The Hunter Valley and Sydney have a symbiotic vinous relationship. If the journey was four hours, not two, the Hunter would be a pale shadow of its present self. It’s a thoroughly frustrating place to grow grapes. There are a few patches of red volcanic soils ideal for shiraz, and limited sandy flat soils that grow semillon. And unless you grew up in Sydney drinking semillon, there’d be little chance of falling in love with it. Riesling is a hard sell, semillon 10 times so.
The climate is upside down from a tourist viewpoint: the winter weather is far better, and more predictable, than the summer. Winemakers have to grow and harvest their grapes in summer, one day at 45C, the next with heavy rain. So why do they bother trying to beat the odds?
Two reasons. Sydney is a captive market, bigger than that offered by any other capital city to its satellite wineries, and Sydney does in fact get semillon. Second, when the weather is kind, the Hunter makes magnificent medium-bodied shiraz with an average alcohol around 13%, and glorious long-lived semillon with 10.5% alcohol. (And deceptively good chardonnay, too.)
There’s another answer. Back in 1978 Brokenwood made a shiraz cabernet blend, buying the cabernet from Coonawarra. It had been done once before by Mildara in 1958, but Brokenwood was dealing with a poor vintage needing help from the best cabernet available. It was then a small producer, very much a hobby. Today it has two bookends of Graveyard Shiraz and ILR Semillon, only made in the best vintages.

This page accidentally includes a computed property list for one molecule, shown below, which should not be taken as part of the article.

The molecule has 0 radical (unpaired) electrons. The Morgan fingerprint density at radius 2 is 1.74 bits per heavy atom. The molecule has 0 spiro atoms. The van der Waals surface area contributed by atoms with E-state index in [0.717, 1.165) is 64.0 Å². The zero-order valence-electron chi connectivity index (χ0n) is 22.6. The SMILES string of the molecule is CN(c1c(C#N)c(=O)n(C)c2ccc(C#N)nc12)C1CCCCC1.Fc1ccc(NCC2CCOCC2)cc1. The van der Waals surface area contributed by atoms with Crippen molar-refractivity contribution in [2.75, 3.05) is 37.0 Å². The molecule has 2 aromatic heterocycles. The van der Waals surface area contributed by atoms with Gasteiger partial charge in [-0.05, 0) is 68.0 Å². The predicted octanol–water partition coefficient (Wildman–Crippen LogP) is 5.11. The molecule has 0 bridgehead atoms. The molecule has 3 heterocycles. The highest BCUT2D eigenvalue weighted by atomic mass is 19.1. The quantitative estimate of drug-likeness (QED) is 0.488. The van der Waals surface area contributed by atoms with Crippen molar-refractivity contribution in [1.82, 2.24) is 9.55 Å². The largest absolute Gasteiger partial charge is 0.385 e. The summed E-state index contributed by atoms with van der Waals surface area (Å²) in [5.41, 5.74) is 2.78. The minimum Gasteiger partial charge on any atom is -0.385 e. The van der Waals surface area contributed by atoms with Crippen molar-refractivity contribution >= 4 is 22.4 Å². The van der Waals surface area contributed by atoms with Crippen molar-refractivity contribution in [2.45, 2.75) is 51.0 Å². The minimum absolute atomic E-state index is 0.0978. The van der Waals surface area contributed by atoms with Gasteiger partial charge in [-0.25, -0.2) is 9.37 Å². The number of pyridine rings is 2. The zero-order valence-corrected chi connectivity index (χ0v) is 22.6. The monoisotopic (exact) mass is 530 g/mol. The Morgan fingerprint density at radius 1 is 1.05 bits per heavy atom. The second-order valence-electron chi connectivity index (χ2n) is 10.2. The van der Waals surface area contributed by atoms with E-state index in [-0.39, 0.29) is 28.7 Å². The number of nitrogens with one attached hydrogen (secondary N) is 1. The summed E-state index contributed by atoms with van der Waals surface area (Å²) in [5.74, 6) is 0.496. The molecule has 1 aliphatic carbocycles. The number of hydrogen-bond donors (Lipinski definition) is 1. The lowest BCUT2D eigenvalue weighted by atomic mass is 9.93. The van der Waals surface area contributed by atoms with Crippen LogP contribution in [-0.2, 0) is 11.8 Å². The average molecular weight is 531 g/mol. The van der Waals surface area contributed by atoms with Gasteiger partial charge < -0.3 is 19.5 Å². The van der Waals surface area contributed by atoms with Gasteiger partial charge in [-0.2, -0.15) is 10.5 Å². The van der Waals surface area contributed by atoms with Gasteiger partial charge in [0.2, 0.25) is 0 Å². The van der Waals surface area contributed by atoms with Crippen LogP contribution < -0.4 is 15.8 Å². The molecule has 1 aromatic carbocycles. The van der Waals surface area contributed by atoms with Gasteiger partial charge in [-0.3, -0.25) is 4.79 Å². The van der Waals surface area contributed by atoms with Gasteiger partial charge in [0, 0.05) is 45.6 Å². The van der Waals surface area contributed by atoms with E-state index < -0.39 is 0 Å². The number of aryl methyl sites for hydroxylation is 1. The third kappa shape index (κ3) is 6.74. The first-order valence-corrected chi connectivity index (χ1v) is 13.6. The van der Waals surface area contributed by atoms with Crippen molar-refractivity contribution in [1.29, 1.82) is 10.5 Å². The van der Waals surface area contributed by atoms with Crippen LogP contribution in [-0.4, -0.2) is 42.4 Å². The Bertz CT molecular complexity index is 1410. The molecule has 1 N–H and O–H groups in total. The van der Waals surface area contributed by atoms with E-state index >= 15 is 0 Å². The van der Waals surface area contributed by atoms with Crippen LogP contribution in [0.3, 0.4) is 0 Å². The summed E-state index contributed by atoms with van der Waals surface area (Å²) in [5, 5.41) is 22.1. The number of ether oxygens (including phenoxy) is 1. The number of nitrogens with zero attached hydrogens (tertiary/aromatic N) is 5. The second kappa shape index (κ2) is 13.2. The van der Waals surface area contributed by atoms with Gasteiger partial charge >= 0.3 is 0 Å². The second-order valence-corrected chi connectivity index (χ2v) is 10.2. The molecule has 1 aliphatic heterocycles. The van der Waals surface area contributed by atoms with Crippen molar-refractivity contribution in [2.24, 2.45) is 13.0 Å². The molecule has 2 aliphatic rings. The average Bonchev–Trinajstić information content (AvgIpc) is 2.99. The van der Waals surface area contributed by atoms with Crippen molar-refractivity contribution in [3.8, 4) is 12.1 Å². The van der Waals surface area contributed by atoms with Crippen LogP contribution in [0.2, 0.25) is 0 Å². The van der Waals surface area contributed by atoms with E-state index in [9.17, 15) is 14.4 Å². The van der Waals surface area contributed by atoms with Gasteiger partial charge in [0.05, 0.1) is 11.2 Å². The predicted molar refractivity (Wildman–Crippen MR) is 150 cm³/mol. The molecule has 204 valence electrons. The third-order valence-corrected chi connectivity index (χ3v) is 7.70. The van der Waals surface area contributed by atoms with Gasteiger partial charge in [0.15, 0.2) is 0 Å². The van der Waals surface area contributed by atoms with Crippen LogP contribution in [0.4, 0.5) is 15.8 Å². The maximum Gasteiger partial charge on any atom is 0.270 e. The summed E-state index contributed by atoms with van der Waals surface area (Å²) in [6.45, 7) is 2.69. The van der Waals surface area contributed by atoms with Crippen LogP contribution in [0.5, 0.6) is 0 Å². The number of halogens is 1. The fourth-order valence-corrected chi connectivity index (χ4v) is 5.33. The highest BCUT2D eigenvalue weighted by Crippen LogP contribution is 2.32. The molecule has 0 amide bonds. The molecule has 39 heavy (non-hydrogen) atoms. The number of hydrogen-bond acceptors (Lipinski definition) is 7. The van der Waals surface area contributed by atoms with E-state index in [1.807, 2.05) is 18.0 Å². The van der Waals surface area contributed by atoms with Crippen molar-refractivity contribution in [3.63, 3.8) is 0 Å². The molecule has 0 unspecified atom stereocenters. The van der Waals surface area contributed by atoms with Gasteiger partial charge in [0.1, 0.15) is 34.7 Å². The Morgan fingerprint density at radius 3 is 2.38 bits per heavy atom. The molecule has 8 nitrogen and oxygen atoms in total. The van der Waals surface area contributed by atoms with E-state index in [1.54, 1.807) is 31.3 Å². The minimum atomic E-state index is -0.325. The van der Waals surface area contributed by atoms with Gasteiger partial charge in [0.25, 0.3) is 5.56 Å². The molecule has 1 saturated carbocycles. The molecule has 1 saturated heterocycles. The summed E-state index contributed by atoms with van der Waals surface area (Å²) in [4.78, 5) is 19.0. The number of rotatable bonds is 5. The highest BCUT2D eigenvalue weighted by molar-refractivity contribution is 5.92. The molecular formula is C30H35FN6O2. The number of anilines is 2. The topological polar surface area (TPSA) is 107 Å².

It is able to offer cellar-door visitors riesling from Canberra, sauvignon blanc from Orange, pinot noir, sangiovese and tempranillo from Beechworth, and distinctive shiraz from McLaren Vale. In each case the union of climate and variety is perfect. A full hand, aces on kings.
2014 Brokenwood Sunshine Vineyard Hunter Valley Semillon
The wine’s magic has nothing to do with the winemaking, everything to do with the site and seven years in bottle. The bouquet of lemon zest, frangipani and toast leads into a mouth-watering citrus and honey-accented palate, all singing in perfect harmony. 11.5% alc, screwcap 97 points, drink to 2030, $66
2019 Brokenwood Indigo Vineyard Beechworth Shiraz
A four-day cold soak with 30% whole bunches led to a five-day open ferment and 10 months’ maturation in French puncheons. The colour is an arresting royal purple, the bouquet firing the fresh medium-bodied palate, red and black cherry fruit the mainstream flavours. 13.5% alc, screwcap 95 points, drink to 2029, $75
2019 Brokenwood Rayner Vineyard McLaren Vale Shiraz
Crushed and chilled, thence to the Hunter Valley via tanker, a 36-hour deluxe cold soak, fermentation finished in barrel. The bouquet and palate use different mediums to convey an eerily similar blend of plum, vanilla bean and dark chocolate, framed by cedary oak. 14.5% alc, screwcap 96 points, drink to 2034, $100